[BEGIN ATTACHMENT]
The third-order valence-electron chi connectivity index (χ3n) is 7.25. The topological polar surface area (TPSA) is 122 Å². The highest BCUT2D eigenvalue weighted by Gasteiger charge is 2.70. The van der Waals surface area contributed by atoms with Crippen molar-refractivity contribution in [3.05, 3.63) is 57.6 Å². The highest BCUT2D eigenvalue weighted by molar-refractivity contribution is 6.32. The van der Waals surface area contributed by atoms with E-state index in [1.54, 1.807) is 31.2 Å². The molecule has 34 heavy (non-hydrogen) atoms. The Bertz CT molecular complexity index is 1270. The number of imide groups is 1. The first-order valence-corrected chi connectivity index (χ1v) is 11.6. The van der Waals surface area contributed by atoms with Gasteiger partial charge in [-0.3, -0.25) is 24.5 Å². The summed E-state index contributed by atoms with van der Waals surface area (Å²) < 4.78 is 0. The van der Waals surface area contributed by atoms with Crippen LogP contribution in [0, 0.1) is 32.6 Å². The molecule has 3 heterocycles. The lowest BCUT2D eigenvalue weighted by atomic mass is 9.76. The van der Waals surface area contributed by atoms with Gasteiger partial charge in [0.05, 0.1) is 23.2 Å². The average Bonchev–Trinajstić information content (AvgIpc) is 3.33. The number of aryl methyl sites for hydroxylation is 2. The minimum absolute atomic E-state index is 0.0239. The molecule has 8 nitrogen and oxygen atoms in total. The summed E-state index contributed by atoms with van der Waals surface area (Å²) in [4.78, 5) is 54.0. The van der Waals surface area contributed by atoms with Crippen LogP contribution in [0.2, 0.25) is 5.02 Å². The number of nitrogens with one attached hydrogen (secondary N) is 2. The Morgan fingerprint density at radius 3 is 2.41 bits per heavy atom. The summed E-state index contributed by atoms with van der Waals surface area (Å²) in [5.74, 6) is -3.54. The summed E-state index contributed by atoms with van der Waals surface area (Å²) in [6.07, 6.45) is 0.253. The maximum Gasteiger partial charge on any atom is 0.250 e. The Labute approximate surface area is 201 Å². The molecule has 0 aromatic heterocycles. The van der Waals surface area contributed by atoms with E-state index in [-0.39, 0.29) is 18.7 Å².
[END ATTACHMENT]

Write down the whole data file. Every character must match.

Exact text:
The third-order valence-electron chi connectivity index (χ3n) is 7.25. The topological polar surface area (TPSA) is 122 Å². The highest BCUT2D eigenvalue weighted by Gasteiger charge is 2.70. The van der Waals surface area contributed by atoms with Crippen molar-refractivity contribution in [3.05, 3.63) is 57.6 Å². The highest BCUT2D eigenvalue weighted by molar-refractivity contribution is 6.32. The van der Waals surface area contributed by atoms with E-state index in [1.54, 1.807) is 31.2 Å². The molecule has 34 heavy (non-hydrogen) atoms. The Bertz CT molecular complexity index is 1270. The number of imide groups is 1. The first-order valence-corrected chi connectivity index (χ1v) is 11.6. The van der Waals surface area contributed by atoms with Gasteiger partial charge in [-0.3, -0.25) is 24.5 Å². The summed E-state index contributed by atoms with van der Waals surface area (Å²) < 4.78 is 0. The van der Waals surface area contributed by atoms with Crippen LogP contribution in [0, 0.1) is 32.6 Å². The molecule has 3 heterocycles. The lowest BCUT2D eigenvalue weighted by atomic mass is 9.76. The van der Waals surface area contributed by atoms with Gasteiger partial charge in [0.05, 0.1) is 23.2 Å². The average Bonchev–Trinajstić information content (AvgIpc) is 3.33. The number of aryl methyl sites for hydroxylation is 2. The minimum absolute atomic E-state index is 0.0239. The molecule has 8 nitrogen and oxygen atoms in total. The summed E-state index contributed by atoms with van der Waals surface area (Å²) in [4.78, 5) is 54.0. The van der Waals surface area contributed by atoms with Crippen LogP contribution in [0.2, 0.25) is 5.02 Å². The number of nitrogens with one attached hydrogen (secondary N) is 2. The Morgan fingerprint density at radius 3 is 2.41 bits per heavy atom. The summed E-state index contributed by atoms with van der Waals surface area (Å²) in [5.74, 6) is -3.54. The summed E-state index contributed by atoms with van der Waals surface area (Å²) in [6.07, 6.45) is 0.253. The maximum Gasteiger partial charge on any atom is 0.250 e. The Labute approximate surface area is 201 Å². The molecule has 0 aromatic heterocycles. The van der Waals surface area contributed by atoms with E-state index in [-0.39, 0.29) is 18.7 Å².